Tue. Jul 5th, 2022

Enrollment in charter schools in New York continues to rise as tens of thousands of students flee the city’s traditional public schools, newly released figures reveal.

Charter schools saw an overall enrollment jump of 1.3 percent this school year and by 9 percent in total over the past two years despite the coronavirus pandemic, the NYC Charter School Center reports.

In total, 1 in 4 black students across the five districts now go to one of the city’s 272 charter schools – including 2 out of every 5 black students in class K-1.

Meanwhile, enrollment has dropped at the city’s traditional elementary schools.

State Education Department preliminary data show enrollment dropped 5 percent at city public schools this school year and a combined 9 percent over the past two years.

Even the city’s education ministry’s own figures say the school district’s enrollment has dropped by 6.6 percent over the past two years – 1.9 percent for the current school year and 4.7 percent last school year.

Kipps Star College Prep Charter School from the outside.
The NYC Charter School Center found that overall enrollment in charter schools increased 1.3 percent this school year.
Daniel Shapiro

The number of enrolled students dropped from 1 million students in the 2019-20 school year to 938,000 this year – a loss of 62,000 students.

All schools had to contend with closures, low attendance and distance learning during the worst COVID-19 outbreaks.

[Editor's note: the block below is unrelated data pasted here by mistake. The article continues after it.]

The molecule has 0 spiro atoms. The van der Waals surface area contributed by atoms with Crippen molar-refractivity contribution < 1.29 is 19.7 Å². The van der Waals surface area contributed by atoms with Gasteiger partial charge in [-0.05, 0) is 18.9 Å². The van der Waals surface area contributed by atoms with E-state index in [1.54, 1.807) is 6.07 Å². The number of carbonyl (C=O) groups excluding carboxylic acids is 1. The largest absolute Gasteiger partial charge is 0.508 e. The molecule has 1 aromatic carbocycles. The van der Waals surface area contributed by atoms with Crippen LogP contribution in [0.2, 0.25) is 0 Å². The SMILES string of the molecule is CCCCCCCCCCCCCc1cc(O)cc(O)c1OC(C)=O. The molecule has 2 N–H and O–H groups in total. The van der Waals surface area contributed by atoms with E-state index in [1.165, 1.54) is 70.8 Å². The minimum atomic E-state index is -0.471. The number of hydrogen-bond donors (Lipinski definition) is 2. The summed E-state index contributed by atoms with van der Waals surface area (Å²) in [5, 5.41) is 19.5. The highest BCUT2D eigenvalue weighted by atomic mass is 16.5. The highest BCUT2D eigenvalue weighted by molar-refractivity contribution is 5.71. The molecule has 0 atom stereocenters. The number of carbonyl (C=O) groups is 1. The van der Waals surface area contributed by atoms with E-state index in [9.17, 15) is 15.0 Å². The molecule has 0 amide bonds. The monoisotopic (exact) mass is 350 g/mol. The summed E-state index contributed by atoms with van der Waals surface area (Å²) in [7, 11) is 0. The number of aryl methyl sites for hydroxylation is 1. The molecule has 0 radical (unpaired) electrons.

Some of the increase in charter school enrollment can be attributed to planned extensions of grades for existing schools.

The Achievement First Bushwick Charter School.
Data showed that 1 in 4 black students now attend one of NYC’s charter schools.
Paul Martinka

But enrollment would have increased even more if a ceiling imposed by the state legislature did not block the opening of more schools, charter advocates said.

“Despite a ceiling on the creation of charter schools in New York City and the historic challenges of the past two years, the city’s public charter continued to grow during the pandemic – by 9 percent,” said James Merriman, CEO of New York City. Charter center.

“Our growth is a direct result of the incredible work of our teachers, staff and school leaders across 272 schools to provide a high quality education to the students who make up our diverse and vibrant public charter community, and to give families a choice to find the school that is best for their child. ”

One education researcher said limiting charter school growth as an option is likely to force families to leave the city for better educational opportunities elsewhere.

“Attribution in the city’s public schools has dropped so much,” said Ray Domanico, director of education policy at the Manhattan Institute and a former researcher in the city’s public school system. “I wonder if the city is losing families.”

South Bronx Classical Charter School
Despite the ceiling imposed on the establishment of charter schools, the charters have seen a 9 per cent rise in enrollment since the start of the pandemic.
Thomas E. Gaston

Domanico said Mayor Eric Adams could keep more families in the city by expanding charter schools in public school facilities, among other innovations.

“You would have seen greater growth in charter school enrollment if you did not have the ceiling,” he said.


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